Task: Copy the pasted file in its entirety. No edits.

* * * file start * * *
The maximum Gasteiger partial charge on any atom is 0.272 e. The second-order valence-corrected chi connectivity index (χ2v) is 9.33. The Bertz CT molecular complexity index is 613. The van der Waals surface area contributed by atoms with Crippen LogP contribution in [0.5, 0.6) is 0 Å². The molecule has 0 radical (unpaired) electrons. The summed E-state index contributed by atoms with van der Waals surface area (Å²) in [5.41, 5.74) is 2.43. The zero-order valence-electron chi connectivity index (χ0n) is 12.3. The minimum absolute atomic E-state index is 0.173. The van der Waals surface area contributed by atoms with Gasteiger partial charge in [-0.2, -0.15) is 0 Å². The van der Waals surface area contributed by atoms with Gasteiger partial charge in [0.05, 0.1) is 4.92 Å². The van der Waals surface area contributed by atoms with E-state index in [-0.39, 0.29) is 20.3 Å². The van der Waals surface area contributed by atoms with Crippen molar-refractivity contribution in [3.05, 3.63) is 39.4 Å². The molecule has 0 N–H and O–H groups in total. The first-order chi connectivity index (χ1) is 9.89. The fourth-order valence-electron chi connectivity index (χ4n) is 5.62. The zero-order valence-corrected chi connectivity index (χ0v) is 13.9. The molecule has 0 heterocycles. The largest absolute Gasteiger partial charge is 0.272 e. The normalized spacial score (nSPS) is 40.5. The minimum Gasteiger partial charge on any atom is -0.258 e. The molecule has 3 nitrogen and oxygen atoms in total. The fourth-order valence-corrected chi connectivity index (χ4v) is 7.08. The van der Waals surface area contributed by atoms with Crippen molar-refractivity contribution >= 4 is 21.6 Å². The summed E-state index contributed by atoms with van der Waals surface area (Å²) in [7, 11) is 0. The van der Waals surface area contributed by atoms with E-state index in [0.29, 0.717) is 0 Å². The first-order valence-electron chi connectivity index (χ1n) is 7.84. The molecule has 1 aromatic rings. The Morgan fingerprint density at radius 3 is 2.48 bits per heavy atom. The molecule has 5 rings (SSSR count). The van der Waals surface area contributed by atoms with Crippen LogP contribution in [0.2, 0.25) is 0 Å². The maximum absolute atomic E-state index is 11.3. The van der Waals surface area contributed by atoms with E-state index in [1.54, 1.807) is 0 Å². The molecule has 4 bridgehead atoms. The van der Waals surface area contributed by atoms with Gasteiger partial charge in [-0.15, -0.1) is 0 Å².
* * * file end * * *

The maximum Gasteiger partial charge on any atom is 0.272 e. The second-order valence-corrected chi connectivity index (χ2v) is 9.33. The Bertz CT molecular complexity index is 613. The van der Waals surface area contributed by atoms with Crippen LogP contribution in [0.5, 0.6) is 0 Å². The molecule has 0 radical (unpaired) electrons. The summed E-state index contributed by atoms with van der Waals surface area (Å²) in [5.41, 5.74) is 2.43. The zero-order valence-electron chi connectivity index (χ0n) is 12.3. The minimum absolute atomic E-state index is 0.173. The van der Waals surface area contributed by atoms with Gasteiger partial charge in [-0.2, -0.15) is 0 Å². The van der Waals surface area contributed by atoms with Gasteiger partial charge in [0.05, 0.1) is 4.92 Å². The van der Waals surface area contributed by atoms with E-state index in [-0.39, 0.29) is 20.3 Å². The van der Waals surface area contributed by atoms with Crippen molar-refractivity contribution in [3.05, 3.63) is 39.4 Å². The molecule has 0 N–H and O–H groups in total. The first-order chi connectivity index (χ1) is 9.89. The fourth-order valence-electron chi connectivity index (χ4n) is 5.62. The zero-order valence-corrected chi connectivity index (χ0v) is 13.9. The molecule has 0 heterocycles. The largest absolute Gasteiger partial charge is 0.272 e. The normalized spacial score (nSPS) is 40.5. The minimum Gasteiger partial charge on any atom is -0.258 e. The molecule has 3 nitrogen and oxygen atoms in total. The fourth-order valence-corrected chi connectivity index (χ4v) is 7.08. The van der Waals surface area contributed by atoms with Crippen molar-refractivity contribution >= 4 is 21.6 Å². The summed E-state index contributed by atoms with van der Waals surface area (Å²) in [7, 11) is 0. The van der Waals surface area contributed by atoms with E-state index in [0.29, 0.717) is 0 Å². The first-order valence-electron chi connectivity index (χ1n) is 7.84. The molecule has 1 aromatic rings. The Morgan fingerprint density at radius 3 is 2.48 bits per heavy atom. The molecule has 5 rings (SSSR count). The van der Waals surface area contributed by atoms with Crippen LogP contribution in [0.2, 0.25) is 0 Å². The maximum absolute atomic E-state index is 11.3. The van der Waals surface area contributed by atoms with E-state index in [1.54, 1.807) is 0 Å². The molecule has 4 bridgehead atoms. The van der Waals surface area contributed by atoms with Gasteiger partial charge in [-0.15, -0.1) is 0 Å².